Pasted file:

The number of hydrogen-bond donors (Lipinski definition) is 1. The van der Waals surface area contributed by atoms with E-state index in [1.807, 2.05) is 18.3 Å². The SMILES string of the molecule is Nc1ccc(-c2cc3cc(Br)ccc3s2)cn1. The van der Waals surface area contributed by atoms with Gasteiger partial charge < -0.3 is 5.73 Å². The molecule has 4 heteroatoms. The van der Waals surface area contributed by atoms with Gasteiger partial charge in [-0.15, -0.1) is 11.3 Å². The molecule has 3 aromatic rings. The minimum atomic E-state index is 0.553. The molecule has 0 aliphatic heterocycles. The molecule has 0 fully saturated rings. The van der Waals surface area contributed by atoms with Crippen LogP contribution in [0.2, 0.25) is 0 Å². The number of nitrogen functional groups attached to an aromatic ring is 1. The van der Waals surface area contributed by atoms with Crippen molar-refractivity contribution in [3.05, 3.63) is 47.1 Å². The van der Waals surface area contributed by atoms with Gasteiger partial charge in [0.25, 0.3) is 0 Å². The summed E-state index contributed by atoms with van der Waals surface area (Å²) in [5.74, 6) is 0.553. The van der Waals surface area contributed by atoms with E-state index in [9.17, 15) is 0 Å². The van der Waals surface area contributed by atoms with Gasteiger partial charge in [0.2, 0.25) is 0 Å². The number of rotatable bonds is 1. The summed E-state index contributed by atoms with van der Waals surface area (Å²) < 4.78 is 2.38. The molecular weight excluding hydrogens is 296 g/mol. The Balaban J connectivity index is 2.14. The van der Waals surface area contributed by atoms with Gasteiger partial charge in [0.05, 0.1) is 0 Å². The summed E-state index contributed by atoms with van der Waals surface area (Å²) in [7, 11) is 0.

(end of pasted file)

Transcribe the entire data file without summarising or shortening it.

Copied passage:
The number of hydrogen-bond donors (Lipinski definition) is 1. The van der Waals surface area contributed by atoms with E-state index in [1.807, 2.05) is 18.3 Å². The SMILES string of the molecule is Nc1ccc(-c2cc3cc(Br)ccc3s2)cn1. The van der Waals surface area contributed by atoms with Gasteiger partial charge < -0.3 is 5.73 Å². The molecule has 4 heteroatoms. The van der Waals surface area contributed by atoms with Gasteiger partial charge in [-0.15, -0.1) is 11.3 Å². The molecule has 3 aromatic rings. The minimum atomic E-state index is 0.553. The molecule has 0 aliphatic heterocycles. The molecule has 0 fully saturated rings. The van der Waals surface area contributed by atoms with Crippen LogP contribution in [0.2, 0.25) is 0 Å². The number of nitrogen functional groups attached to an aromatic ring is 1. The van der Waals surface area contributed by atoms with Crippen molar-refractivity contribution in [3.05, 3.63) is 47.1 Å². The van der Waals surface area contributed by atoms with Gasteiger partial charge in [0.25, 0.3) is 0 Å². The summed E-state index contributed by atoms with van der Waals surface area (Å²) in [5.74, 6) is 0.553. The van der Waals surface area contributed by atoms with E-state index in [9.17, 15) is 0 Å². The van der Waals surface area contributed by atoms with Gasteiger partial charge in [0.2, 0.25) is 0 Å². The number of rotatable bonds is 1. The summed E-state index contributed by atoms with van der Waals surface area (Å²) < 4.78 is 2.38. The molecular weight excluding hydrogens is 296 g/mol. The Balaban J connectivity index is 2.14. The van der Waals surface area contributed by atoms with Gasteiger partial charge in [0.05, 0.1) is 0 Å². The summed E-state index contributed by atoms with van der Waals surface area (Å²) in [7, 11) is 0.